The Home Price Index Shows Home Values Lower Broadly, But Not Specifically
Home values fell again in January, according to the Federal Home Finance Agency's Home Price Index. Values were reported down 0.6 percent, on average.
We say 'on average' because the Home Price Index is a national report.
It doesn't capture the essence of a local market , or even a city market like Indianapolis.
The most granular that the monthly Home Price Index gets is regional and January's report shows that:
- Values in the Mountain states rose 2.0%
- Values in the Pacific states were flat
- Values in the East North Central states fell 1.8%
It's hardly helpful for home buyers entering the market, or home sellers trying to properly price a home. Furthermore, because the Home Price Index reports on a 2-month delay, its data fails to reflect the current market conditions.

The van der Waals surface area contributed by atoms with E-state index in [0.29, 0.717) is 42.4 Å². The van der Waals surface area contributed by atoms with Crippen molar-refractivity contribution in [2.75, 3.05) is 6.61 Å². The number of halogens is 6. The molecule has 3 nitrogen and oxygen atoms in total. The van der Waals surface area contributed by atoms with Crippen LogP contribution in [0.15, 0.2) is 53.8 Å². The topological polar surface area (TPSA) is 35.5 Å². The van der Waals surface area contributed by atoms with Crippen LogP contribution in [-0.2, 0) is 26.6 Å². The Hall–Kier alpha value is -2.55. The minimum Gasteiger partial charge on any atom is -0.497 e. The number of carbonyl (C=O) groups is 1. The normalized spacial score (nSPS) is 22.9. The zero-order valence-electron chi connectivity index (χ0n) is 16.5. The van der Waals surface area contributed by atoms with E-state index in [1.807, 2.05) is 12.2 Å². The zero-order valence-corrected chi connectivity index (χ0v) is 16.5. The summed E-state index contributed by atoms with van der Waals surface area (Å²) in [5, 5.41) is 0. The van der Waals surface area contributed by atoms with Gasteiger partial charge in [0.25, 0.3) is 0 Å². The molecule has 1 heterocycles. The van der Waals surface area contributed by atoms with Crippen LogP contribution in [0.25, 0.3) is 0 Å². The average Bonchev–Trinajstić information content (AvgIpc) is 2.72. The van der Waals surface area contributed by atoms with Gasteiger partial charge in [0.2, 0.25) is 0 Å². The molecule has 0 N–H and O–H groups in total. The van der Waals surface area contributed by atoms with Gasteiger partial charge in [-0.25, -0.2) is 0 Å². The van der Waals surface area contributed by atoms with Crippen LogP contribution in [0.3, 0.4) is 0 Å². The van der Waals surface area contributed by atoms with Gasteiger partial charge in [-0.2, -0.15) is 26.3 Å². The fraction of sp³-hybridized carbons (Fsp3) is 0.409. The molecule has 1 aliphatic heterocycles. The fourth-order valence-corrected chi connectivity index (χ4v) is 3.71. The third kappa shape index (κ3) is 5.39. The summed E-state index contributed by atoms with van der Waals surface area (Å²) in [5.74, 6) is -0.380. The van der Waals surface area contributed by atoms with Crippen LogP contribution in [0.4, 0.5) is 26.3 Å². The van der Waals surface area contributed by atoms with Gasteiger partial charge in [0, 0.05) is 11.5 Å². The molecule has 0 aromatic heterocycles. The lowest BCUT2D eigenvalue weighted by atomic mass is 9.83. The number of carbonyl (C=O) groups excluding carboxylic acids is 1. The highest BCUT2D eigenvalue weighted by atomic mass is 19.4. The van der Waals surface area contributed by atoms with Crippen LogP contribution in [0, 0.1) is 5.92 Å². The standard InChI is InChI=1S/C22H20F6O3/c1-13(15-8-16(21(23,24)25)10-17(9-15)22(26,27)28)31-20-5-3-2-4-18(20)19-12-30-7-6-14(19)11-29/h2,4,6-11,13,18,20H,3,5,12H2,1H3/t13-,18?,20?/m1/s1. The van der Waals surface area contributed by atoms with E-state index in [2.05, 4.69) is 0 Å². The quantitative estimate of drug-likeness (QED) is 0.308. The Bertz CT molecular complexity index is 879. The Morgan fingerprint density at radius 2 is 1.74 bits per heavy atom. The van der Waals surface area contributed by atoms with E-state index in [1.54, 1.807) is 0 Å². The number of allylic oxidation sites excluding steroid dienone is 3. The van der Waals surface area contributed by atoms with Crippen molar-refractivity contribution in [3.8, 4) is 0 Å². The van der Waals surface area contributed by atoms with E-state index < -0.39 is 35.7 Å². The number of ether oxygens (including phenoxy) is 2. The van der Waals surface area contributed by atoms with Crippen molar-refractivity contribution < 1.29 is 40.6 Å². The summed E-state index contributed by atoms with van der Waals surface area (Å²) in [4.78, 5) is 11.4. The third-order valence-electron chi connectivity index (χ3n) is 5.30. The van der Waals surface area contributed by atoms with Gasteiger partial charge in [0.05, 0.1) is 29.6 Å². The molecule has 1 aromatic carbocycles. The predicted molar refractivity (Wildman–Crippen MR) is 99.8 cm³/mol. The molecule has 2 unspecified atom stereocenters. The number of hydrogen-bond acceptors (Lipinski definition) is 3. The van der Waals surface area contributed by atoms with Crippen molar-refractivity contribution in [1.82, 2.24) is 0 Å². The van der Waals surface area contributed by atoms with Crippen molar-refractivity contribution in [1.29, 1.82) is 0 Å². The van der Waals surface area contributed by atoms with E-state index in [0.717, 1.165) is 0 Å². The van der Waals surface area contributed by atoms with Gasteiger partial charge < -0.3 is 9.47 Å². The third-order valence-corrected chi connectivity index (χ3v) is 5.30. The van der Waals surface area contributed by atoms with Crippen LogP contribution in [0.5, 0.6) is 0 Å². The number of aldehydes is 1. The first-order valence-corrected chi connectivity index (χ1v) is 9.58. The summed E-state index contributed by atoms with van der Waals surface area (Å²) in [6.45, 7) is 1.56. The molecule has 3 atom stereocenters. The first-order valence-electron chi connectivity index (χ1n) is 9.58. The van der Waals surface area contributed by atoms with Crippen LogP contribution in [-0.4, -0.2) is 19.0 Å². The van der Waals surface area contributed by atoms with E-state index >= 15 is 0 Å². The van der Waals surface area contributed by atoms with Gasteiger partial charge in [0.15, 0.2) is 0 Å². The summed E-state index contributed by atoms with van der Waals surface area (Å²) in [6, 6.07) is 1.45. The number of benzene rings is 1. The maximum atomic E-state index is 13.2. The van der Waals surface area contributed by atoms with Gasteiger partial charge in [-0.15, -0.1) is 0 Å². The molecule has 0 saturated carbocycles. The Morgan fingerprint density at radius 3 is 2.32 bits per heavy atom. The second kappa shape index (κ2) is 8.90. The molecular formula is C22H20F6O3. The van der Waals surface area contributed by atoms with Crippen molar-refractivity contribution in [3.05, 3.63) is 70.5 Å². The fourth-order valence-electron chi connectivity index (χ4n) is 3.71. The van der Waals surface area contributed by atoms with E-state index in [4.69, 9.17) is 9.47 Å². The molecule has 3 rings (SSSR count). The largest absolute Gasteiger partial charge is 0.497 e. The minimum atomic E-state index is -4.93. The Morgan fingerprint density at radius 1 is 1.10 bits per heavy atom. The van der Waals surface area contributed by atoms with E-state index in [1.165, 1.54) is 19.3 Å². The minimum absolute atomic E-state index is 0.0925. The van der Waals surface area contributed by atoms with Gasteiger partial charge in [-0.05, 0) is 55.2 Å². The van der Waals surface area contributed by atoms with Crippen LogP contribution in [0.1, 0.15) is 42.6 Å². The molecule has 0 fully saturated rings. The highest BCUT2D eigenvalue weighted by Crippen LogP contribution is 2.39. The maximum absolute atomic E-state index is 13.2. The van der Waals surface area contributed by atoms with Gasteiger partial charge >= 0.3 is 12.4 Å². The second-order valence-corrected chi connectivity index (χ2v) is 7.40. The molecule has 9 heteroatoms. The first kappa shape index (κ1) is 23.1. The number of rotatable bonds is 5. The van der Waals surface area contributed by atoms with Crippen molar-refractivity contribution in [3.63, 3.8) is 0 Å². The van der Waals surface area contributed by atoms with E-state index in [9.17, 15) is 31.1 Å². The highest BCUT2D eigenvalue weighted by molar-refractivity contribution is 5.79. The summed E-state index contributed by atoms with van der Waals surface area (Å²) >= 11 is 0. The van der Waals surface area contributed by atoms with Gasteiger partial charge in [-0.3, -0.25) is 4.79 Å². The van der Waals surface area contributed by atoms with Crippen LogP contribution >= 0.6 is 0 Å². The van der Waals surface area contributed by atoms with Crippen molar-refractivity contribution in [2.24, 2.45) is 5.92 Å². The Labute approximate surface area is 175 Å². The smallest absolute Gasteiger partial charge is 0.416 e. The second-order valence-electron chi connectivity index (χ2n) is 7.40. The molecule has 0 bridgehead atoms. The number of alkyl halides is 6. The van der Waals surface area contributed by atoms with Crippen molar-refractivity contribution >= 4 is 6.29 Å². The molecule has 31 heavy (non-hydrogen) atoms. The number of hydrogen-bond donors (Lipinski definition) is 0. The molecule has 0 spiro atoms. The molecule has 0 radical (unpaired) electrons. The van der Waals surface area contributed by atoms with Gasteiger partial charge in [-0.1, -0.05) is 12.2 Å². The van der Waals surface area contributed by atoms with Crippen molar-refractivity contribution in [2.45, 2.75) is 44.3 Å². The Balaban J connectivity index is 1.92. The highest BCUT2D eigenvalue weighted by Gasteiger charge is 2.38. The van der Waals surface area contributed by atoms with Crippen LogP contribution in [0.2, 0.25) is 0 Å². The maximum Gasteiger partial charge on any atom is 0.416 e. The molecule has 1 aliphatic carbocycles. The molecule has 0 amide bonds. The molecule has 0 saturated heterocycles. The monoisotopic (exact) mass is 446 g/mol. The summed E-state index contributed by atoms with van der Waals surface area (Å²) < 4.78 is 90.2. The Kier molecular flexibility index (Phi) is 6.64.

Versus January -- the period from which HPI data is collected -- mortgage rates are lower, buyer activity is up, and the federal home buyer tax credit is closer to expiring. These each can have an impact on housing.
Ultimately, national real estate data like the Home Price Index is best suited for lenders and policy-makers. National data helps to identify trends that shape formal policy, but it doesn't help you, specifically. Since peaking in April 2007, the Home Price Index is off 13.2 percent.
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